Regeneron’s Antibody Therapy Reduces Deaths in Some Hospitalized COVID-19 Patients – Study

  • The therapy reduced deaths in the seronegative patients by a fifth
  • Can be used in combination with other treatments
  • Finding good signs for other antibody treatments

LONDON, June 16 (Reuters) – A COVID-19 antibody cocktail developed by Regeneron Pharmaceuticals Inc (REGN.O) and Roche (ROG.S) reduced deaths in hospitalized patients whose own immune systems failed to produce a response, a major British study found on Wednesday.

The therapy, REGEN-COV, has received emergency use approval in the United States for people with mild to moderate COVID-19, but the results of the RECOVERY study provide the clearest evidence of its effectiveness in hospitalized patients.

It found that antibody therapy reduced the 28-day mortality by a fifth of people hospitalized with COVID-19 whose immune systems had not elicited an antibody response, known as seronegative.

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The result translates into six fewer deaths for every 100 seronegative patients treated with the therapy, the researchers said.

There was no discernible effect of the treatment on those who had generated natural antibody responses.

“People were very, very skeptical that a treatment for this particular virus would work if people were hospitalized,” Martin Landray, the trial’s joint chief investigator, told reporters.

“If you haven’t grown your own antibodies, you would really benefit from getting some,” he said.

The treatment also shortened the seronegative patients’ hospital stay and reduced their likelihood of needing a mechanical ventilator, Landray said.

Regeneron had previously said its treatment in hospitalized patients was promising enough to warrant continuing its study. These data provide the first large-scale confirmation of this claim.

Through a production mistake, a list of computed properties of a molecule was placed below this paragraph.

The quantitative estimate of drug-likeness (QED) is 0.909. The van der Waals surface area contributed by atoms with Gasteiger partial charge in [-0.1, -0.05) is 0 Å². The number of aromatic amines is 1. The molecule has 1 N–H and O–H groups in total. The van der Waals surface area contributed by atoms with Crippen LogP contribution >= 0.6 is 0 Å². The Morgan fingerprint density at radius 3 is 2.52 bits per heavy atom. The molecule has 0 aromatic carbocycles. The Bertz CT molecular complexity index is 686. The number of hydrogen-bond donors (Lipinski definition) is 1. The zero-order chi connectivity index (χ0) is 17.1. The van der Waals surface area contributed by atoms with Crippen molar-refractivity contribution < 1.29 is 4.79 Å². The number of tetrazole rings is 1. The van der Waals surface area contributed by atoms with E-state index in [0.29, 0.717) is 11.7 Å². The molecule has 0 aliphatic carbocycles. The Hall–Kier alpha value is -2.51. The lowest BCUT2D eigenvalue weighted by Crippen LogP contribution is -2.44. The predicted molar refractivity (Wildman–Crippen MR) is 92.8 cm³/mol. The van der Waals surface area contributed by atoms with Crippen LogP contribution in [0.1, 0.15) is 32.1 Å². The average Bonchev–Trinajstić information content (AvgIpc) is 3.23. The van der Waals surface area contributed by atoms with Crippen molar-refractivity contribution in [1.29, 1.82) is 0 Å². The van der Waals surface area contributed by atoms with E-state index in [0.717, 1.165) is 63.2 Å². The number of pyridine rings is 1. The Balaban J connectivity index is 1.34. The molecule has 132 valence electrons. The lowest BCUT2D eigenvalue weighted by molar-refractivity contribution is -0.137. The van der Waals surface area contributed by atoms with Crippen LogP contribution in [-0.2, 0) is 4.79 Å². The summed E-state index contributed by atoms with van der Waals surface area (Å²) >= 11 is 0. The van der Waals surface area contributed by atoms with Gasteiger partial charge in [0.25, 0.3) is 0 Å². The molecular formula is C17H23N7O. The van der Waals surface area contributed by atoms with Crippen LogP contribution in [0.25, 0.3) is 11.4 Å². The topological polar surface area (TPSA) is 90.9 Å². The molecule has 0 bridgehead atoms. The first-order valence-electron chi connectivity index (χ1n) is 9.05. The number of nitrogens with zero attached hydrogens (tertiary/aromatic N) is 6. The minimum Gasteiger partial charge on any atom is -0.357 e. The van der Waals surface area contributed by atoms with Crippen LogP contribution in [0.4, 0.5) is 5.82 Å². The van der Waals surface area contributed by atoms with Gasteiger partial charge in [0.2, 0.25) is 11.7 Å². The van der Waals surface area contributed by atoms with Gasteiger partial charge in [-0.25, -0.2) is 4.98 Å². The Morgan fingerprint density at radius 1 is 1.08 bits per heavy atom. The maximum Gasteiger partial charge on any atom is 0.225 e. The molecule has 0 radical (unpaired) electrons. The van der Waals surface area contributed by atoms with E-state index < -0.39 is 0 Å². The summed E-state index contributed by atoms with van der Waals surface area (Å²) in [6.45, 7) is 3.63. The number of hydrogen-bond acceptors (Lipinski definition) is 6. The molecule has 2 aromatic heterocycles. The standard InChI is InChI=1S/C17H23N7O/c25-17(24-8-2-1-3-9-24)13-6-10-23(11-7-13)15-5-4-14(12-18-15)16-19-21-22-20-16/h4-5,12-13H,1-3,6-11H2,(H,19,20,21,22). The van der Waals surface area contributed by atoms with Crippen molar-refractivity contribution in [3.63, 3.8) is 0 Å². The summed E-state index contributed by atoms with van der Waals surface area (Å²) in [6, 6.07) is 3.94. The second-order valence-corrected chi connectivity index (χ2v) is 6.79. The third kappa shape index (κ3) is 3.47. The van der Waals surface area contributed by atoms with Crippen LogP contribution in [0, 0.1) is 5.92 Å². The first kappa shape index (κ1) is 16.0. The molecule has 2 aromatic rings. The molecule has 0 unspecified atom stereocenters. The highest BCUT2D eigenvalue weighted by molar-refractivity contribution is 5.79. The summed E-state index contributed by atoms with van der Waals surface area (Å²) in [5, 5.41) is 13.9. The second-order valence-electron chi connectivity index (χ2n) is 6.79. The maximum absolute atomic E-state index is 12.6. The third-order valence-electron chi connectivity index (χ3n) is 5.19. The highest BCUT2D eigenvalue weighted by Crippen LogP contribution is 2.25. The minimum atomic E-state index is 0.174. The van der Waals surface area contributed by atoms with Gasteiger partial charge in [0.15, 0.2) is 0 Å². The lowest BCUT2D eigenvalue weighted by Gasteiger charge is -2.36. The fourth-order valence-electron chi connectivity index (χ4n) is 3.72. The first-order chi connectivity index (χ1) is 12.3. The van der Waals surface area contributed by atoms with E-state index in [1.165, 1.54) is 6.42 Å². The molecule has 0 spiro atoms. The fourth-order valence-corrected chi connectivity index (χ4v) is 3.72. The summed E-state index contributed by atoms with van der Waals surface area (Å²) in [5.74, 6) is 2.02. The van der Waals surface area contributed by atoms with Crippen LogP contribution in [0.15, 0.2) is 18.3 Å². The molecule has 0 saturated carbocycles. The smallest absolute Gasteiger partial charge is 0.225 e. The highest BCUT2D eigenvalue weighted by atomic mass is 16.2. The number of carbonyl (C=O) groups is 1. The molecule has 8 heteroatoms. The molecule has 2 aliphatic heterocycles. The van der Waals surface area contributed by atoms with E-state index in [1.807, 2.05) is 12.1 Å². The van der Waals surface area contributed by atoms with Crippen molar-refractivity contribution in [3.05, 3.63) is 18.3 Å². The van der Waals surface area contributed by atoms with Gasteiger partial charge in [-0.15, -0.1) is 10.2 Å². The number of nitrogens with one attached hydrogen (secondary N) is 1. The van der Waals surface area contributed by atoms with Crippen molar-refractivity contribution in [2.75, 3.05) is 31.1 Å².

There were 9,785 patients hospitalized with COVID-19 who were randomly assigned to usual care plus antibody combination therapy or usual care only, of whom 30% were seronegative.

The RECOVERY study also showed that Roche’s (ROG.S) steroid dexamethasone and arthritis drug Actemra (tocilizumab) reduced deaths in hospitalized patients.

While these treatments focus on inflammation caused by the response to the coronavirus, Regeneron’s therapy, which belongs to a class of biotech drugs called monoclonal antibodies, mimics natural antibodies the body produces to fight off infection .

Regeneron Pharmaceuticals’ corporate logo is seen on a building at the company’s Westchester campus in Tarrytown, New York, the United States, September 17, 2020. REUTERS/Brendan McDermid/File Photo

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“This is the first time we’ve had one that actually targets the virus itself,” Landray said, adding that it could be used alongside the other treatments.

“It’s not like you’re doing one or the other. Those benefits add up in these patients,” he said.

POSSIBILITY FOR OTHERS

Other companies have developed similar treatments.

Emergency Use Authorization has been granted for antibody treatments developed by Eli Lilly and Co (LLY.N) and Vir Biotechnology Inc (VIR.O) with GlaxoSmithKline Plc (GSK.L). Both are approved for use in mild to moderate cases.

On Tuesday, AstraZeneca (AZN.L) said its antibody therapy had shown no evidence protecting people from developing the disease after exposure, although other trials of its cocktail as prevention or treatment are underway.

Landray said the RECOVERY results should give developers of other monoclonal antibody therapies optimism that they can also be used in some hospitalized patients.

“This opens up the possibility for many, many others,” he said.

“People see some negative studies and say, ‘Well, that’s never going to work,’ and they get off and go and do something else. (But) that’s very, very clear, the picture we got from this study.”

Regeneron has commissioned the Swiss pharmaceutical company Roche to manufacture the drug.

Some warned that the drug’s full cost-benefit ratio would not be clear until more details of the study became available.

“The absolute magnitude of the benefit in mortality is not large, and it means that a large (potentially 20) number of people need to be treated with the extremely expensive drug to prevent a single death,” said Stephen Evans, professor of Pharmacoepidemiology, London School of Hygiene & Tropical Medicine.

“If (patients) can be easily identified and treated, then there is some benefit in practice, but its benefits should not be overstated.”

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Reporting by Alistair Smout Editing by Bill Berkrot

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